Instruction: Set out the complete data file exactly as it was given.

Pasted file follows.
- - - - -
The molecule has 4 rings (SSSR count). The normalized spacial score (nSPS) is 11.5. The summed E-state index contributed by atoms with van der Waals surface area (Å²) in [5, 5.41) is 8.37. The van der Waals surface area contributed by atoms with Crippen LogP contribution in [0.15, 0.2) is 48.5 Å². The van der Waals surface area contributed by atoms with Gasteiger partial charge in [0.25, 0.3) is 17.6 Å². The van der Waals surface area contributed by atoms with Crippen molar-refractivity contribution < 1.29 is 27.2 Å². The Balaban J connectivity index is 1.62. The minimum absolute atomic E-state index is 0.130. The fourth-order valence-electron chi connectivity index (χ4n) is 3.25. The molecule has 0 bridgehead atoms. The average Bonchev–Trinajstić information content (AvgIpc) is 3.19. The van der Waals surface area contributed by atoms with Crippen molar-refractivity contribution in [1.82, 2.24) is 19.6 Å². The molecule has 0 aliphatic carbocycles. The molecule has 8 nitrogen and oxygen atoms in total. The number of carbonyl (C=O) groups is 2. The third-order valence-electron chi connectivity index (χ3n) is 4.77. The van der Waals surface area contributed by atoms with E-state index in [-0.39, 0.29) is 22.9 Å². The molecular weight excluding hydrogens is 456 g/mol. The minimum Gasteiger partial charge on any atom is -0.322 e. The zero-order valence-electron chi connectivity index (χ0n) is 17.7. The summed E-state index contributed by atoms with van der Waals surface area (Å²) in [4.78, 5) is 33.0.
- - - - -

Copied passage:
The molecule has 4 rings (SSSR count). The normalized spacial score (nSPS) is 11.5. The summed E-state index contributed by atoms with van der Waals surface area (Å²) in [5, 5.41) is 8.37. The van der Waals surface area contributed by atoms with Crippen LogP contribution in [0.15, 0.2) is 48.5 Å². The van der Waals surface area contributed by atoms with Gasteiger partial charge in [0.25, 0.3) is 17.6 Å². The van der Waals surface area contributed by atoms with Crippen molar-refractivity contribution < 1.29 is 27.2 Å². The Balaban J connectivity index is 1.62. The minimum absolute atomic E-state index is 0.130. The fourth-order valence-electron chi connectivity index (χ4n) is 3.25. The molecule has 0 bridgehead atoms. The average Bonchev–Trinajstić information content (AvgIpc) is 3.19. The van der Waals surface area contributed by atoms with Crippen molar-refractivity contribution in [1.82, 2.24) is 19.6 Å². The molecule has 0 aliphatic carbocycles. The molecule has 8 nitrogen and oxygen atoms in total. The number of carbonyl (C=O) groups is 2. The third-order valence-electron chi connectivity index (χ3n) is 4.77. The van der Waals surface area contributed by atoms with E-state index in [-0.39, 0.29) is 22.9 Å². The molecular weight excluding hydrogens is 456 g/mol. The minimum Gasteiger partial charge on any atom is -0.322 e. The zero-order valence-electron chi connectivity index (χ0n) is 17.7. The summed E-state index contributed by atoms with van der Waals surface area (Å²) in [4.78, 5) is 33.0.